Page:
Replace use of obsolete memalign function with posix_memalign
The following description in the memalign man page provides some very good reasons to justify replacing all the use of memalign with posix_memalign:
On many systems there are alignment restrictions, for example, on buffers used for direct block device I/O. POSIX specifies the pathconf(path,_PC_REC_XFER_ALIGN) call that tells what alignment is needed. Now one can use posix_memalign() to satisfy this requirement.
posix_memalign() verifies that alignment matches the requirements detailed above. memalign() may not check that the boundary argument is correct.
POSIX requires that memory obtained from posix_memalign() can be freed using free(3). Some systems provide no way to reclaim memory allocated with memalign() or valloc() (because one can only pass to free(3) a pointer gotten from malloc(3), while, for example, memalign() would call malloc(3) and then align the obtained value). The glibc implementation allows memory obtained from any of these three routines to be reclaimed with free(3).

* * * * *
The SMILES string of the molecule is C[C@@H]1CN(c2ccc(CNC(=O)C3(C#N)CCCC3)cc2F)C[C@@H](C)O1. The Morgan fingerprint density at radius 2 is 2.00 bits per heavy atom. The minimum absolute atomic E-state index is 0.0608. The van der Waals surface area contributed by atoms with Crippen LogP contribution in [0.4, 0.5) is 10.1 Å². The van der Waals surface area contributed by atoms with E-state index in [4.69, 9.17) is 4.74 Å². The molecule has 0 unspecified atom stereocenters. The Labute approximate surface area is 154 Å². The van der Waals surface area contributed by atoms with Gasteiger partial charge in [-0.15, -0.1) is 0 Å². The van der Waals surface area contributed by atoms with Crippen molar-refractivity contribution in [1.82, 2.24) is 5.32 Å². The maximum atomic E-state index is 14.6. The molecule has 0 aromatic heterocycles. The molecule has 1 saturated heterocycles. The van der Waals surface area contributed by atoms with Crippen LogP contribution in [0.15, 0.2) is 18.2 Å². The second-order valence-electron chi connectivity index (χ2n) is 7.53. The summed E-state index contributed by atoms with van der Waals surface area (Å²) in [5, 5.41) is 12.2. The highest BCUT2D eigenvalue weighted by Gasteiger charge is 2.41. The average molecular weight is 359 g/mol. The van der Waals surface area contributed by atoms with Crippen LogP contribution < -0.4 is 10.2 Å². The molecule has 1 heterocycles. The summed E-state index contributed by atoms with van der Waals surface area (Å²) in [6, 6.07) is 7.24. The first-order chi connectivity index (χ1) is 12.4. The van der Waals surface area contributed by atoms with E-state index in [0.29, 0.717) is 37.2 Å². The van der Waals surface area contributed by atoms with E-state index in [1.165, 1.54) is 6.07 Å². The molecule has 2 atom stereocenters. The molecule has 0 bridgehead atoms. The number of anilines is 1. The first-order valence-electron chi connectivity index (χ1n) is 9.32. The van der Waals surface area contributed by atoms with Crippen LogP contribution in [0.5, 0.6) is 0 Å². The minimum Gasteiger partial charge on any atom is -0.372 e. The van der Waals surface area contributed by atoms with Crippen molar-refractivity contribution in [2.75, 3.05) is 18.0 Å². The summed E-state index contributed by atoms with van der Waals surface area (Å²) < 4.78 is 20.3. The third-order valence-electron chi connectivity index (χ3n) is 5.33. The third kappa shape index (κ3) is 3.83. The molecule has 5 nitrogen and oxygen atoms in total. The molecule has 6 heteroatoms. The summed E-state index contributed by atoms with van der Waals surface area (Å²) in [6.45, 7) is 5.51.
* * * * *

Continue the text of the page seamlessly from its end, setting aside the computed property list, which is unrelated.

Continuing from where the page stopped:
The glibc malloc(3) always returns 8-byte aligned memory addresses, so these routines are only needed if you require larger alignment values.
#2 Updated by Michael Robson over 4 years ago
- % Done changed from 0 to 10
- Status changed from New to In Progress
I generated a list of locations to fix with the following command in charm/src: grep -nr memalign * | grep -v posix
I was going to post the results here but it's a fairly long list. Let me know if any of these are incorrect.
Also, posix_memalign returns an error code instead of the pointer (that's now an argument). I'm unsure on the general Charm++ philosophy on error codes for system functions. Should I wrap error checking in CMK_DEBUG flags (or something similar, I'm not sure what the default is and this is just a guess)?
#5 Updated by Dong Hun Lee over 2 years ago
- Status changed from New to Rejected
- translation missing: en.field_closed_date set to 2017-02-06 17:11:43.012578
There is a primary concern of whether posix_memalign would be portable, and the usage of memalign for the linux builds are considered to be obscure and very narrow case to see the benefit of replacing.
After consulting with Michael and Phil, it was suggested to be rejected.